I would begin by saying that this film has great production design and cinematography and is 1 of the most gorgeous films I've seen for a while. Joe Wright's decision to set most of the action on a theatre stage is bold, innovative and interesting, apparently an attempt to make it different from the previous adaptations. This has the effect of demonstrating the artificiality of aristocratic life in Russia, a life as fabricated as a theatre set.
Among the actors and actresses, my favourite is Alicia Vikander, who plays Kitty. Keira Knightley is better than I expected, very good in some scenes. Of course, she's still the same Keira Knightley in "Pride and prejudice", "Silk", "Atonement", etc. and can't be called a great Anna Karenina, but I think her acting's improving. Perhaps, the main reason I'm not extremely disappointed is that up till now I haven't seen a really satisfying "Anna Karenina" film. Aaron Taylor-Johnson as Vronky looks a bit ridiculous, especially in the 1st scenes, he acts as though being in a comedy. Most disappointing is Jude Law, as Karenin. This man is supposed to be stern, stiff, formal, duty-bound, emotionless, obsessed with society, rules, duties and public opinion. Even more extreme, he seems incapable of having emotions. Anna Karenina has an affair not because he's a cruel man in any way, he just doesn't love her. And when he finds out about her infidelity, he reacts not because of jealousy- Karenin's incapable of jealousy, but because he doesn't want to lose face. Jude Law doesn't have those qualities, he doesn't seem to have authority and control over his wife and sometimes even appears weak. I don't see his devastation when the affair becomes a scandal and he loses reputation, and later, don't really see his cruel heartlessness either. Jude Law's pale performance compared to the actors in 1935 and 1948 or Daniel Day-Lewis in "A room with a view" makes worse a film that already prioritises style over substance.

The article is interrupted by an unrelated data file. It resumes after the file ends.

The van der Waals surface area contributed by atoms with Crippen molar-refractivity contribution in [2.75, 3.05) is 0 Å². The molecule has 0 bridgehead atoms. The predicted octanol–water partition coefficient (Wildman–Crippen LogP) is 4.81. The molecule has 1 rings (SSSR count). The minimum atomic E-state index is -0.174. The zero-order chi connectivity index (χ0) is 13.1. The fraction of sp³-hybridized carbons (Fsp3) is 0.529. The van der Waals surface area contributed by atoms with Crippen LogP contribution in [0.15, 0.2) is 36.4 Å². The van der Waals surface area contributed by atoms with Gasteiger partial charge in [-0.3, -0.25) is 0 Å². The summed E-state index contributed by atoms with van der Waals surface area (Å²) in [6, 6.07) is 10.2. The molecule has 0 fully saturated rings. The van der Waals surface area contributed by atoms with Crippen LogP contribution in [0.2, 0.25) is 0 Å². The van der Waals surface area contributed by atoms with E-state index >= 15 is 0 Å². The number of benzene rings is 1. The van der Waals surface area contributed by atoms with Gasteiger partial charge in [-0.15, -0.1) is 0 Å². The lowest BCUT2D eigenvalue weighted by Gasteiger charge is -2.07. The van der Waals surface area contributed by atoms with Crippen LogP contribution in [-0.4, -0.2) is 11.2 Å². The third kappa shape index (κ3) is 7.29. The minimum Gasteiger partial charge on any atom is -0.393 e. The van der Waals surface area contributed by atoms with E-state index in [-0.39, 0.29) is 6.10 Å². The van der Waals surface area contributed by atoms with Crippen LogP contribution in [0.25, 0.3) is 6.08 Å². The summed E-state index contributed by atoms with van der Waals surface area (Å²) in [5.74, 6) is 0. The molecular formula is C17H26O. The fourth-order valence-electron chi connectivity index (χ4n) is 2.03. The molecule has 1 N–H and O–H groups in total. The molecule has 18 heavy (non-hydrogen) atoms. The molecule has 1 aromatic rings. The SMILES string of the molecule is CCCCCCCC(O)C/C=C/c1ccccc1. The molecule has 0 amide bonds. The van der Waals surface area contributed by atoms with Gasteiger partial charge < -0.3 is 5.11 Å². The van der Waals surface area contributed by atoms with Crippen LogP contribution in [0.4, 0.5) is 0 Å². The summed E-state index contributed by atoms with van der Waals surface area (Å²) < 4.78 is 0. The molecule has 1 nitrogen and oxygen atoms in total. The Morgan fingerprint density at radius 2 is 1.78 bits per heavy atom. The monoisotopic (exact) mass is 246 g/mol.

The love story doesn't touch me. Neither does the tragedy.
In short, the new "Anna Karenina" as a whole isn't worse, but isn't better than the previous adaptations.